Bandeira do Brasil

Bandeira do Brasil

Thursday, April 23, 2015


The Wajapi of the Tupi-guarani cultural-linguistic group are indigenous to the northern Amazonian region. Some 580 Wajapi live in 40 small villages on a specially designated territory in the state of Amapá. The Wajapi have a long history of using vegetable dyes to adorn their bodies and objects with geometric motifs. Over the centuries, they have developed a unique communication system – a rich blend of graphic and verbal components – that reflects their world-view and enables them to hand down knowledge about community life. 

This graphic art is known as kusiwa and its designs are applied with red vegetable dyes extracted from the roucou plant mixed with scented resins. The Wajapi consider that the technical and artistic proficiency required to master the drawing technique and the preparation of the dye cannot be attained before the age of forty. Commonly recurring motifs include the jaguar, anaconda, butterfly and fish. Kusiwa designs refer to the creation of humankind and come alive through a rich corpus of myths.
For them, the colours and graphic patterns originate with the first peoples, since before then there was no colour and everyone in the world was equal.This body art, closely linked to Amerindian oral traditions, possesses multiple meanings on socio-cultural, aesthetic, religious and metaphysical levels. Indeed, kusiwa constitutes the very framework of Wajapi society and is endowed with significance extending far beyond its role as a graphic art form. This coded repertory of traditional knowledge is perpetually evolving as indigenous artists are constantly reconfiguring the motifs and inventing new patterns.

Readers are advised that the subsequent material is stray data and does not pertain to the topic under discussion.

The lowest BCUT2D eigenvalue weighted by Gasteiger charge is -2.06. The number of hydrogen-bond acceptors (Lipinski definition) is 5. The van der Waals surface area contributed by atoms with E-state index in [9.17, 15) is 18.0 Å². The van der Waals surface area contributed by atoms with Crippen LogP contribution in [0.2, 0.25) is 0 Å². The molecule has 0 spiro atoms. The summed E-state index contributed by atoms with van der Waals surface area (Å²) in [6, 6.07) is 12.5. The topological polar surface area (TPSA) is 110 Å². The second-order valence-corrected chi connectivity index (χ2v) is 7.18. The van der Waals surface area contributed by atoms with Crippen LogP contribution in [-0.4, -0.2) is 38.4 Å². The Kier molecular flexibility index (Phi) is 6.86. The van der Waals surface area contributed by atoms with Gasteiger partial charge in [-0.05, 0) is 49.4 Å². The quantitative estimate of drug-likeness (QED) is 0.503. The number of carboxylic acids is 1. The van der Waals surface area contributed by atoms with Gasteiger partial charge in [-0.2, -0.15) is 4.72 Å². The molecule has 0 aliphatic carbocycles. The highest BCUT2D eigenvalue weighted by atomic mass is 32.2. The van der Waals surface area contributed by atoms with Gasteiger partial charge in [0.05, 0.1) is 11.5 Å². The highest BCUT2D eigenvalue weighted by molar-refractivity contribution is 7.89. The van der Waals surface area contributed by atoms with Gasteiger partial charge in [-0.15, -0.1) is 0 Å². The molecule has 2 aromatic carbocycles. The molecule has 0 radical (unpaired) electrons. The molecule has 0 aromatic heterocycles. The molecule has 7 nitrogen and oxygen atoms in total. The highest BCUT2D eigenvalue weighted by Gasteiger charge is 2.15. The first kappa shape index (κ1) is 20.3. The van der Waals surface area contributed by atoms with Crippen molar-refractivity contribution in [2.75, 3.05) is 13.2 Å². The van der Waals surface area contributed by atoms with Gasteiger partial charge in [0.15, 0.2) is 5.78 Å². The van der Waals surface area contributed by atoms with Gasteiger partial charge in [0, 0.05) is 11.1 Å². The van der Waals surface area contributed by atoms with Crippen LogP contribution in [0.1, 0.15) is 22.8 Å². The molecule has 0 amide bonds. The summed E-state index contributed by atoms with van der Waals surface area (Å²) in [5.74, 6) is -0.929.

For its exceptional value and great tradition, the Kusiwa  art was registered as cultural heritage of Brasil in 2002 and also declared by UNESCO (World Heritage Centre) an oral and intangible heritage of the humanity in 2003.


Thursday, April 2, 2015


Imagine visiting indigenous reservations, going on ecology-themed hikes, enjoying a trike flight over the city of Porto Velho, over the waterfalls of Teotônio and Santo Antônio, seeing the Madeira-Mamore railway station amidst the jungle, the Cathedral, and the Samuel Hydroelectric Power Plant, and eventually coming across a large snake.
Porto Velho (Old Port) is the capital of the Brazilian state of Rondonia, in the upper Amazon River basin. The population is 426,558 people (according to the 2010 census). Located on the border of Rondônia and the state of Amazonas, the town is an important trading center for cassiterite, the mining of which represents the most important economic activity in the region, as well as a transportation and communication center. It is located on the eastern shore of the Madeira River, one of the main tributaries of the Amazon River. It is also Rondonia's largest city, and the largest state capital of Brazil (by area).

Shoals of fish going upstream during spawning
Inner view of capital´s cathedral


Santo Antonio´s hydroelectric plant
Archeological findings near the capital

Suruí, Gavião e Uru-eu-wau-wau
Surui, Gavião and Uru-eu-wau-wau tribes
 Indigenous People of Rondônia:
 Aikanã, Ajuru, Amondawa, Arara, Arikapu, Ariken, Aruá, Cinta Larga, Gavião, Jabuti, Kanoê, Karipuna, Karitiana, Kaxarari, Koiaiá, Kujubim, Makuráp, Mekén, Mutum, Nambikwara, Pakaanova, Paumelenho, Sakurabiat, Suruí, Tupari, Uru Eu Wau Wau, Urubu, Urupá

Source: Wikipédia

Photo by Agencia Brasil

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